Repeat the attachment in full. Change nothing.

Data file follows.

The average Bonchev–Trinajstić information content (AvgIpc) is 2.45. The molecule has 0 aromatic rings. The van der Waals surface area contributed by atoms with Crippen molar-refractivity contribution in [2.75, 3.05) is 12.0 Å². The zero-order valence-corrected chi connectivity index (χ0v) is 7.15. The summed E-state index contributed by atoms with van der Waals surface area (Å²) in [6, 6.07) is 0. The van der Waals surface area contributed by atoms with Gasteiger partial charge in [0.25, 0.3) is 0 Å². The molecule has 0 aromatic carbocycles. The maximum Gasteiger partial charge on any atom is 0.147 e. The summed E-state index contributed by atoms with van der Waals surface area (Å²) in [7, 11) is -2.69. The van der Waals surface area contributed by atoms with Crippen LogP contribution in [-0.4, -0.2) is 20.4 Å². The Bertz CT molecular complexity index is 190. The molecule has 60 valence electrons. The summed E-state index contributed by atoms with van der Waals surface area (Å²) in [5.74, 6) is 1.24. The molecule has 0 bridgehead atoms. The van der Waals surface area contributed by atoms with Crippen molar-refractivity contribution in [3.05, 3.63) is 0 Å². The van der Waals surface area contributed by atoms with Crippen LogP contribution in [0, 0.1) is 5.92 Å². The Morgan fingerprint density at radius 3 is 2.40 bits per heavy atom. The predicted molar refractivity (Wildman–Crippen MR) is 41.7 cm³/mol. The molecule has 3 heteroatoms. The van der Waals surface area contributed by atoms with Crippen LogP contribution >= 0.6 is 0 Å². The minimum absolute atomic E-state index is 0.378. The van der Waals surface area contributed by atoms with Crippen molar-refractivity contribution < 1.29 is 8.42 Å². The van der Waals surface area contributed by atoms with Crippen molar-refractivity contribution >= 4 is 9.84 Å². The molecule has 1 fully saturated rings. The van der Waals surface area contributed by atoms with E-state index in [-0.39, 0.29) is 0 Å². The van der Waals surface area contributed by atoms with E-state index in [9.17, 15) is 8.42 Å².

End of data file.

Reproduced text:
The average Bonchev–Trinajstić information content (AvgIpc) is 2.45. The molecule has 0 aromatic rings. The van der Waals surface area contributed by atoms with Crippen molar-refractivity contribution in [2.75, 3.05) is 12.0 Å². The zero-order valence-corrected chi connectivity index (χ0v) is 7.15. The summed E-state index contributed by atoms with van der Waals surface area (Å²) in [6, 6.07) is 0. The van der Waals surface area contributed by atoms with Gasteiger partial charge in [0.25, 0.3) is 0 Å². The molecule has 0 aromatic carbocycles. The maximum Gasteiger partial charge on any atom is 0.147 e. The summed E-state index contributed by atoms with van der Waals surface area (Å²) in [7, 11) is -2.69. The van der Waals surface area contributed by atoms with Crippen LogP contribution in [-0.4, -0.2) is 20.4 Å². The Bertz CT molecular complexity index is 190. The molecule has 60 valence electrons. The summed E-state index contributed by atoms with van der Waals surface area (Å²) in [5.74, 6) is 1.24. The molecule has 0 bridgehead atoms. The van der Waals surface area contributed by atoms with Crippen molar-refractivity contribution in [3.05, 3.63) is 0 Å². The van der Waals surface area contributed by atoms with Crippen LogP contribution in [0, 0.1) is 5.92 Å². The Morgan fingerprint density at radius 3 is 2.40 bits per heavy atom. The predicted molar refractivity (Wildman–Crippen MR) is 41.7 cm³/mol. The molecule has 3 heteroatoms. The van der Waals surface area contributed by atoms with Crippen LogP contribution >= 0.6 is 0 Å². The minimum absolute atomic E-state index is 0.378. The van der Waals surface area contributed by atoms with Crippen molar-refractivity contribution < 1.29 is 8.42 Å². The van der Waals surface area contributed by atoms with Crippen molar-refractivity contribution >= 4 is 9.84 Å². The molecule has 1 fully saturated rings. The van der Waals surface area contributed by atoms with E-state index in [-0.39, 0.29) is 0 Å². The van der Waals surface area contributed by atoms with E-state index in [9.17, 15) is 8.42 Å².